The Privilege of Grief
A few years ago, a person that I had known for about 20 years passed away. It was a shock to her loved ones. She left behind 3 sons, her husband and lots of grandkids. A few months later, her spouse passed away. There was a time, for many years, when she and I were very close friends and I even lived with her for a few months. However, over the years, our relationship changed. Our friendship ended and not in a positive way. My circumstances had changed and I invited her to adjust the friendship to the changed circumstance and she refused. I learned a lot about who I was and who I was not through my relationship and non-relationship with this person. When she passed away, I was eerily calm. It did not affect me much. I was more concerned about her kids and grandkids and how they would navigate life without her. I had made my peace about the change in the relationship a couple of years earlier. I was very concerned about her husband. They had been together for close to 50 years. I reminisced over the friendship but it did not hurt. It felt solemn for a few days. I felt it was important to mourn the lives that she touched but I felt no grief. And I had no problem moving on. After all, how do you grieve for someone with whom you have no intention of a future relationship?
In 2003 and 2007, my father and mother respectively passed away. I miss them and they were a huge part of my life. However, looking back, I think because I had not lived with them, in the same city, since I was 16, I was able to adjust to their absence within a couple of years. When she was alive, I talked to my mother several times a week and even now, I miss those conversations infused with her sharp wit and her amazing intellect. I miss my father’s humor and his larger than life presence. Many times, when they visit my memories, I end up laughing as I remember something funny they said or did. I never realized how funny they were until I discovered that most of my memories were about funny incidents! Sometimes it hurts but usually, I end up laughing.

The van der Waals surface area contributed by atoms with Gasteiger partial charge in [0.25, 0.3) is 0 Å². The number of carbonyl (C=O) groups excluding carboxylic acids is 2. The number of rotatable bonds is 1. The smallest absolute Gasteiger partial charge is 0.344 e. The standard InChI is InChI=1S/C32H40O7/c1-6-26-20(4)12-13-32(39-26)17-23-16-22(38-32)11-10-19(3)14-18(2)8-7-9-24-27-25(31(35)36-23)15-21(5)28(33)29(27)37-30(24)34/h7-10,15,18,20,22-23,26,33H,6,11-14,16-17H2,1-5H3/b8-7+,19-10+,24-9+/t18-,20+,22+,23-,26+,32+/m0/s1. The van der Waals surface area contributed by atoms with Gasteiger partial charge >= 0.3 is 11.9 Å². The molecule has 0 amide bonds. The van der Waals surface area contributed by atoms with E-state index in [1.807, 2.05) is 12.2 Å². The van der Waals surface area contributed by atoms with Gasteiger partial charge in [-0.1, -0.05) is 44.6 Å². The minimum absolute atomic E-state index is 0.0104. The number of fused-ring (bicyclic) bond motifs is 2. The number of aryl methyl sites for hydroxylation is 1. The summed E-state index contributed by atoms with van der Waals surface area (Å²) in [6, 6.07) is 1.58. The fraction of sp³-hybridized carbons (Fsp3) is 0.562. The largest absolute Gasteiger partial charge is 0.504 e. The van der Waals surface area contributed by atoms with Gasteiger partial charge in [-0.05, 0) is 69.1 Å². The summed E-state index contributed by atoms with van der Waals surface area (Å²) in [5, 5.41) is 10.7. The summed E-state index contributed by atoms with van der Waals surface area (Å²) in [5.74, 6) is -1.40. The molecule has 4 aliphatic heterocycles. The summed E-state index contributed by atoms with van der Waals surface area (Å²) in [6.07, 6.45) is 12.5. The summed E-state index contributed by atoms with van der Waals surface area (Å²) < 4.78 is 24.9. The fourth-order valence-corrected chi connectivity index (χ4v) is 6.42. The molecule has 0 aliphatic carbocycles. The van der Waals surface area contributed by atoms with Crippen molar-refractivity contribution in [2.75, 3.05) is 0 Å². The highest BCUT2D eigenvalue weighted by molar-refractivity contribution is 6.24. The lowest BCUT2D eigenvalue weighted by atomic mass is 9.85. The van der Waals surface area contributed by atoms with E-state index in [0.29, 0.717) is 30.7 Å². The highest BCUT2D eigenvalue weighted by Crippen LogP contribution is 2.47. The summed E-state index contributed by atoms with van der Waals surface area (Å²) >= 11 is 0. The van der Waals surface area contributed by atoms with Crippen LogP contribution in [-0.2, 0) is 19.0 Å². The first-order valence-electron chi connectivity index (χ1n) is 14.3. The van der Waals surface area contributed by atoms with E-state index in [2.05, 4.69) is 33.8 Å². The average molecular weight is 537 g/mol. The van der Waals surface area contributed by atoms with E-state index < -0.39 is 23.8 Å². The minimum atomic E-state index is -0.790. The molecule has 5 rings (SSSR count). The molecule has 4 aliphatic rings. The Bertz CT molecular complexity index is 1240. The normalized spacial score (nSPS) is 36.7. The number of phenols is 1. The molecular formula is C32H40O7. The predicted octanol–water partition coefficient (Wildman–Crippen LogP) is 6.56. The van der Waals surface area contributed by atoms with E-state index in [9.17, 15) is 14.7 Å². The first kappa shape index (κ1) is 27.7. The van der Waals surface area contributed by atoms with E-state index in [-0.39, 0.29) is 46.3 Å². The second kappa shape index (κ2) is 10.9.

Today, I have a problem moving on. I do not want to. The woman I call my Godmother recently passed away. She has been my surrogate mother for the last 25 years. When I say “mother” I mean “Mother!” She loved me but she would put me in check in a minute. She would get on my nerves like my own mother would. She would impose on me like any good mother would. And then there were those precious moments when I just got in the bed next to her and we whispered and giggled like two college roommates. Her bed was the safest place in my physical world. It was a sanctuary. When I got in that bed, I knew I was coming home. I was loved and accepted in that moment. Now, she would make me get up 20 times and go get her something, but I was in the space of radical love. She taught me to wear makeup and get dressed up like a true Southern belle. She insisted on high-heeled shoes. I did not. She would share wisdom of marriage and relationships with me. She would talk about her father. Childhood. Money management. Jesus. The Holy Spirit. God, the Creator. Theology. Women in the Bible. Feminism. Our conversations were endless. We would collaborate on which vitamins and herbs were helpful to our health. We would cook with fresh herbs. We both enjoyed delectable and savory aromas emanating from the kitchen.